Image: Cooling StationsDue to the heat indexes expected to reach 100 degrees plus this weekend and through next week, the City of San Antonio Cooling Centers cooling centers will be open to provide residents relief from the heat.

VIA Metropolitan Transit is offering fare-free service to the cooling centers as long as they remain open. Complimentary trips are available on any regular VIA, VIA Link or VIAtrans service for people who need a ride to a cooling center in their area.

VIA passengers should inform the operator that they are traveling to a City cooling center when they board. VIAtrans customers will be allowed to make same-day reservations for cooling center destinations only. VIA continues to encourage riders to wear a mask when riding a bus or van.

VIA also recommends staying hydrated. Beverages are allowed on buses and vans in spill-proof or screw-top containers. Carrying an umbrella and dressing in loose or light-colored clothing also helps to keep cool.
To plan your trip with VIA, download the free VIA goMobile+ app, or call our GoLine at (210) 362-2020. VIAtrans customers can book their trip by calling (210) 362-5050 for assistance.

The Electric Reliability Council of Texas (ERCOT) has asked Texans to conserve power when they can by setting their thermostats to 78-degrees or above and avoiding the usage of large appliances (such as dishwashers, washers and dryers) during peak hours between 3 p.m. and 8 p.m. through the weekend.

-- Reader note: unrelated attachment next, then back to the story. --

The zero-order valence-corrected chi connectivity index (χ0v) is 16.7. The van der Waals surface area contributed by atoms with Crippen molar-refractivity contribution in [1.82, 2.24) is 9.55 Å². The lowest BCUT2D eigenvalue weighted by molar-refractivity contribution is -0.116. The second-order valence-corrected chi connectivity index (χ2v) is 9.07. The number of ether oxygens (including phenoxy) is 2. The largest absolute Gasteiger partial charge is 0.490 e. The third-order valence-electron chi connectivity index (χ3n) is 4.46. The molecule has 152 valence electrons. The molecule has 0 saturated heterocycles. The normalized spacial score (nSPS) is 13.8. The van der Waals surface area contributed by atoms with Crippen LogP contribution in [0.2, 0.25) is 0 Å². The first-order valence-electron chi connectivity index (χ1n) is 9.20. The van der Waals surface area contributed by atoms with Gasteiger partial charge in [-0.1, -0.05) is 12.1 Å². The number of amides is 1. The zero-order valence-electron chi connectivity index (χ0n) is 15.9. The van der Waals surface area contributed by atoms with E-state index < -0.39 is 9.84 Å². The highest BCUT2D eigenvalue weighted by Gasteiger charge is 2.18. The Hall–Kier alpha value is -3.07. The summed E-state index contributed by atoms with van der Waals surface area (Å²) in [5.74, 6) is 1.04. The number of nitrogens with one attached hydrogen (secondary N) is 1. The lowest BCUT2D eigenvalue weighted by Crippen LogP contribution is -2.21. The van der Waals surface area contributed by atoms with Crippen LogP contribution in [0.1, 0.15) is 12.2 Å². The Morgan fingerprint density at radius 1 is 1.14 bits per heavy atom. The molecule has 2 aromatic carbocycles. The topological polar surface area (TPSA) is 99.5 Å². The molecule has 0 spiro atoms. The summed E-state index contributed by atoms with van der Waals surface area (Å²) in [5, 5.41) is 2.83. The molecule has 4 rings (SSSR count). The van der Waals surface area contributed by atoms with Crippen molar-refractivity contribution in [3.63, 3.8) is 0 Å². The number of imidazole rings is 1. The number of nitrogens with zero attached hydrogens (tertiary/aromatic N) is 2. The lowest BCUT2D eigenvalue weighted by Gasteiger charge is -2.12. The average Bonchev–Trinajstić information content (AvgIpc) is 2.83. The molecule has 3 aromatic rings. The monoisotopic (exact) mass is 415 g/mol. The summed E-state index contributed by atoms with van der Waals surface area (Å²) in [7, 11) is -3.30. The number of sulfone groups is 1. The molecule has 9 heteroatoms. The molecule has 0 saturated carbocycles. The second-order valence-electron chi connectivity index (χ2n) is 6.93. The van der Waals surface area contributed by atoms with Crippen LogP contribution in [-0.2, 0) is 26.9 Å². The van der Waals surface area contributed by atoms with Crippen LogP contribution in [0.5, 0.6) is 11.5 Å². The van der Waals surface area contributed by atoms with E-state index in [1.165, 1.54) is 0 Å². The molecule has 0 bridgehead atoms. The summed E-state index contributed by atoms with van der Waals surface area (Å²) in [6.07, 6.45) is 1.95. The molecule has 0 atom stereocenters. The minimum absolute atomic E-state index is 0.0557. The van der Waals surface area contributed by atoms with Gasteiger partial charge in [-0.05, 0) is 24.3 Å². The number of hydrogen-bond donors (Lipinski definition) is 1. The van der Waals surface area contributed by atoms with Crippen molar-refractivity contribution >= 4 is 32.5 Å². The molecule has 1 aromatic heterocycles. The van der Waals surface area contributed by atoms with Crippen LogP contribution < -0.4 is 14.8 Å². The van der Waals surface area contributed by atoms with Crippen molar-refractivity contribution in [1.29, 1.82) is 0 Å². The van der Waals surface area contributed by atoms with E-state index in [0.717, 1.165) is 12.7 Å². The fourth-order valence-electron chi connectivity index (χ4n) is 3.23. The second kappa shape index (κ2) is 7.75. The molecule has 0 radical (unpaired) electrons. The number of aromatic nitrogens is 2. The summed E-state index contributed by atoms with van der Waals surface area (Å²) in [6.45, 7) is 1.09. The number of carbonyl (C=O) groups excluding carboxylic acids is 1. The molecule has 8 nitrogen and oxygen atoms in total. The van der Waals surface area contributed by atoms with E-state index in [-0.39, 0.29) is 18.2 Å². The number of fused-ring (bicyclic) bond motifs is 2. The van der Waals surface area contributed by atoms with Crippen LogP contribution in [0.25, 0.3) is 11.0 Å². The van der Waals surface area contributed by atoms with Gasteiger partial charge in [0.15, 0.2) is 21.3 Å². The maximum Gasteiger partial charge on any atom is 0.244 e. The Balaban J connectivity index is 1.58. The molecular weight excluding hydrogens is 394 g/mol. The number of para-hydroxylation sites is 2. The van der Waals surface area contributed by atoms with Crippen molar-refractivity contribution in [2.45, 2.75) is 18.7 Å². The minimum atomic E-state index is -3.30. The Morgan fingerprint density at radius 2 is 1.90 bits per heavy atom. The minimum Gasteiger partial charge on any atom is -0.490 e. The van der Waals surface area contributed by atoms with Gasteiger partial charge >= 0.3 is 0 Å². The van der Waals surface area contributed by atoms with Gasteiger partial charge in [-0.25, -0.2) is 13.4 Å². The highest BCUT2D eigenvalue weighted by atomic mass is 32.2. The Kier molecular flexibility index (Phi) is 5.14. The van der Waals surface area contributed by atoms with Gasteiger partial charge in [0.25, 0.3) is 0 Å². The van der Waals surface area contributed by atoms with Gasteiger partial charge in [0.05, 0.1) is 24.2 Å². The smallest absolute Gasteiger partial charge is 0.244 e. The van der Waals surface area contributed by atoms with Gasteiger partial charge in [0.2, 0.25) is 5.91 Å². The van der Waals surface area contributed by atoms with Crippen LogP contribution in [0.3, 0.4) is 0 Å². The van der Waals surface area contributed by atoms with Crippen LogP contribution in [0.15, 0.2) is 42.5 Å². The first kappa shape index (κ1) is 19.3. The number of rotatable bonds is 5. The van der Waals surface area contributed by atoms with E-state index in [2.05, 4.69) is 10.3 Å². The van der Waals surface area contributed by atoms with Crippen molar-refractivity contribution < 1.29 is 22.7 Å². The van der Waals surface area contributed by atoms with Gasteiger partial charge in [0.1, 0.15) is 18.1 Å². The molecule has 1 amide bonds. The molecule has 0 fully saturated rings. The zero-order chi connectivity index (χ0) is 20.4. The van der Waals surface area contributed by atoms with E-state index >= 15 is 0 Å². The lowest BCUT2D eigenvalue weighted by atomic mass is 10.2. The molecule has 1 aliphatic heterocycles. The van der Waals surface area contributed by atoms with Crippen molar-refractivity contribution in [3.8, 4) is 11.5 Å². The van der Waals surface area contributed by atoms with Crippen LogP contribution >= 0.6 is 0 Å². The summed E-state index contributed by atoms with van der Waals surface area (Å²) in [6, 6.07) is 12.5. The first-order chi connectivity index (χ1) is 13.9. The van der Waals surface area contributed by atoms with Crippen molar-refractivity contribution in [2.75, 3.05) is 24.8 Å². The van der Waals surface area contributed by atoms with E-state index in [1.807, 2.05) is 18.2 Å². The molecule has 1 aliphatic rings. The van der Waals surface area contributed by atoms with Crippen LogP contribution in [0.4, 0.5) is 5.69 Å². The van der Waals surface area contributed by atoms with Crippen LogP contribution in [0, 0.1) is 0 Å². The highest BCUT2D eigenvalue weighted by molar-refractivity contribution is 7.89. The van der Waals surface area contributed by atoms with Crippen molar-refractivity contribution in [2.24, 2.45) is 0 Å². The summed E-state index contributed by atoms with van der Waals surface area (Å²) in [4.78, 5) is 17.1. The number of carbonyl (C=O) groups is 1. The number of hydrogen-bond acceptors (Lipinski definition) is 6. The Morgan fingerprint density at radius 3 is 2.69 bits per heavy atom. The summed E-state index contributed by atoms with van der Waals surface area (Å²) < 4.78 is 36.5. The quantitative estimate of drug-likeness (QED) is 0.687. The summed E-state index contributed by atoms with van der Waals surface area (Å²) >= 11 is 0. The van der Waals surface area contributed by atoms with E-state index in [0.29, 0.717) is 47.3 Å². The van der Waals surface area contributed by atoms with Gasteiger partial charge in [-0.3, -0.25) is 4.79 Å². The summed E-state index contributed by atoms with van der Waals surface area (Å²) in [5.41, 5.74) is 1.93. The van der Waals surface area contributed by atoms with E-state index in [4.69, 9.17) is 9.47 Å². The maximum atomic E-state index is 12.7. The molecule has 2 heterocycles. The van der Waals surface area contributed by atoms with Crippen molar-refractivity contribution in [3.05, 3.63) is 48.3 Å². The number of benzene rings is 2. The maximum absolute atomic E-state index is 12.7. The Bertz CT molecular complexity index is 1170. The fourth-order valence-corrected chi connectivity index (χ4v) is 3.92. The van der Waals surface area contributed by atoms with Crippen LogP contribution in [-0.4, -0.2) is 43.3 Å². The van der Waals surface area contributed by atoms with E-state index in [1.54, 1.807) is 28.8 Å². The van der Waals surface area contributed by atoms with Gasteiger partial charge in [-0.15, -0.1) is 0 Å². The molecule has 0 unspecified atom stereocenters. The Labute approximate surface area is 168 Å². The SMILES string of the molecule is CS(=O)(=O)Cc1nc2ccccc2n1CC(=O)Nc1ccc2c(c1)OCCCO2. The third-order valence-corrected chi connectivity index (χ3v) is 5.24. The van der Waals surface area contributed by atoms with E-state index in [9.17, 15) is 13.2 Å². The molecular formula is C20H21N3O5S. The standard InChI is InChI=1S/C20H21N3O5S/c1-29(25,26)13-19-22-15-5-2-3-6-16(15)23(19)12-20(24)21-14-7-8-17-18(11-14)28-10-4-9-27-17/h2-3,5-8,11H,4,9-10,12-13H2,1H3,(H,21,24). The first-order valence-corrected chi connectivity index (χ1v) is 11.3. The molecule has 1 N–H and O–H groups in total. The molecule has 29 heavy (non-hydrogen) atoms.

As a reminder, adults, 65 and older; children, 4 and younger; and people with existing medical conditions, such as heart disease and those without access to air conditioning, are at higher risk on days with high temperatures and heat indexes.

Drinking plenty of water and protecting oneself from the sun are critical precautions. Additionally, people should call and check on their neighbors who may be at high risk and ensure access to heat relief and hydration.

Heat cramps, heat exhaustion and heat stroke are possible health effects. Warning signs of heat stroke include red, hot, and moist or dry skin, no sweating, a strong rapid pulse or a slow weak pulse, nausea, confusion or acting strangely. If a child exhibits any of these signs, cool the child rapidly with cool water (not an ice bath) and call 911 or your local emergency number immediately.

Never leave children or pets alone in vehicles. If you see a child or pet locked in a hot car or in the back of a truck, act immediately. Write down the car’s description— including its license plate number and call 911.  If the situation involves an animal, call Animal Care Services at 311. Per city ordinance, both Police and Animal Care Officers have the right to break a car’s window if a child or animal is endangered inside a vehicle.                                     

The City of San Antonio has opened cooling centers available to the public during normal business hours. Community members can visit the San Antonio Office of Emergency Management websites for a map and listing of cooling centers.